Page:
If you’re reading a book, watching a show or seeing a movie for the first time there’s a decently good chance that one of the villains will end up with some form of redemption arc.
Sometimes these arcs have been in the making for a while, gradually forming with special bits of character development here and there, such as when Prince Zuko finally faces down his father and fights with Avatar Aang in “Avatar: The Last Airbender.”
Other times an antagonist will act on empathy seemingly out of nowhere and become good because the plot is calling for it, like with Steve Harrington in “Stranger Things.”
Don’t get me wrong, Steve is one of my favorite characters in the series, but he almost makes a more compelling villain. His friendship with the kids that evolves in the second and third seasons is cute, but his villainy gave the characters a non-supernatural villain to keep the show grounded.
The show needed that non-supernatural villain, and the insertion of Billy in the second season should be proof enough of that.Yet even Billy, who turns into a supernatural force in the third season, receives his own redemption arc.
Steve became a good guy because Jonathon and Nancy needed someone to save them from the monster, and Billy redeems himself in the end because Eleven–needed someone to save her from a monster.
Funny how that works, isn’t it?
Aang didn’t need Zuko as a firebending instructor, he could’ve surely found another during his journey, but Zuko had a clear arc where his morals shifted and he distanced himself from his past poor decisions over time. There was something there to warrant Zuko’s redemption.
The plot simply needed Steve and Billy to fully turn good at a specific moment to keep the show moving forward, which isn’t a solid reason for a character arc. It felt forced, not to mention the show completely dropping Billy’s heavily implied racism after the second season.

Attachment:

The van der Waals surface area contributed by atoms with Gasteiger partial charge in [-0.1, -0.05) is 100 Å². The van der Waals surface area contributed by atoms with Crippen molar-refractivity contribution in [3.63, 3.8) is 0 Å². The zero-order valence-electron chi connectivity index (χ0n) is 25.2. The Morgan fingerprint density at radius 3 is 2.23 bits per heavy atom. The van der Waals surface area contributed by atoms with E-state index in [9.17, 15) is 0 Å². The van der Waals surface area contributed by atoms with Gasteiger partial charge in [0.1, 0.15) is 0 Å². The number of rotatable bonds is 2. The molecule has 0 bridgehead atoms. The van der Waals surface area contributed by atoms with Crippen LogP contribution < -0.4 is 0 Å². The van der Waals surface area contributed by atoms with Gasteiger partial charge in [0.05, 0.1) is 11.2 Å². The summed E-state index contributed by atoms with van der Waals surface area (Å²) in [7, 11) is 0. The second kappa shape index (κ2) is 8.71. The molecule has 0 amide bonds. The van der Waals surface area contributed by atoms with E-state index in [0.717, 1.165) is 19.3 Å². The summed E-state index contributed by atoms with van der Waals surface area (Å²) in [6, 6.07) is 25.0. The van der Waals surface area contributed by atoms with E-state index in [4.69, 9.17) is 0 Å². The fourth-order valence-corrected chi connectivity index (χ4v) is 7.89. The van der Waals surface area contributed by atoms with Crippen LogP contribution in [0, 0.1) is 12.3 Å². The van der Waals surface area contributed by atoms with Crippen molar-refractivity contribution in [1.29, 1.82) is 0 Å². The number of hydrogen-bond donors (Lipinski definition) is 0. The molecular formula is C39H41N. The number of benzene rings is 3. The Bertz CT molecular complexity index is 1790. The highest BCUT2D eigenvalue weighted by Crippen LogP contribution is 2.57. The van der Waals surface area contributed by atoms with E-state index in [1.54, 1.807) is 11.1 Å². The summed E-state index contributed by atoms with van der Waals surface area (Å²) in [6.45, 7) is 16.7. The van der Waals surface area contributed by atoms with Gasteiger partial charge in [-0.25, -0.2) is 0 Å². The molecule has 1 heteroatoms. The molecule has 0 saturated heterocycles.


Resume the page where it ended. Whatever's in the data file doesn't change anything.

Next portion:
U.S. Agent, the new Captain America in “The Falcon and the Winter Soldier”, also gets his own redemption arc out of seemingly nowhere. It’s a feel-good moment that comes as a bit of a shock when a man with a personal vendetta gives it up for the sake of doing the right thing, again when characters need saving.
There is no gradual character development or compelling motive for him to turn good, it just kind of happens. There’s no real good reason for him to act out of character like that, and for that reason it’s a flawed arc.
One of the most famous redemption arcs, that of Darth Vader in “Return of the Jedi”, is pretty sudden in the moment under similar circumstances to Steve, Billy and U.S Agent with a character needing to be saved. However, it gets a pass with Anakin receiving more of a fleshed out arc in the prequel trilogy and other media.
Parental redemption arcs in particular can be an area of concern. Anakin slaughtered countless innocents, including children, during his time as Darth Vader. Omniman does the same thing in “Invincible”, but ends up with his own redemption arc.
This isn’t true in the real world. Darth Vader and Omniman were just plain evil guys that eventually turned good. This doesn’t typically happen with bad parents. Dads don’t just become good because they finally feel love for their kids.
So, if an antagonist has valid reasons for redemption, go for it if it feels right. Just don’t throw it in because the show’s plot needs it to happen.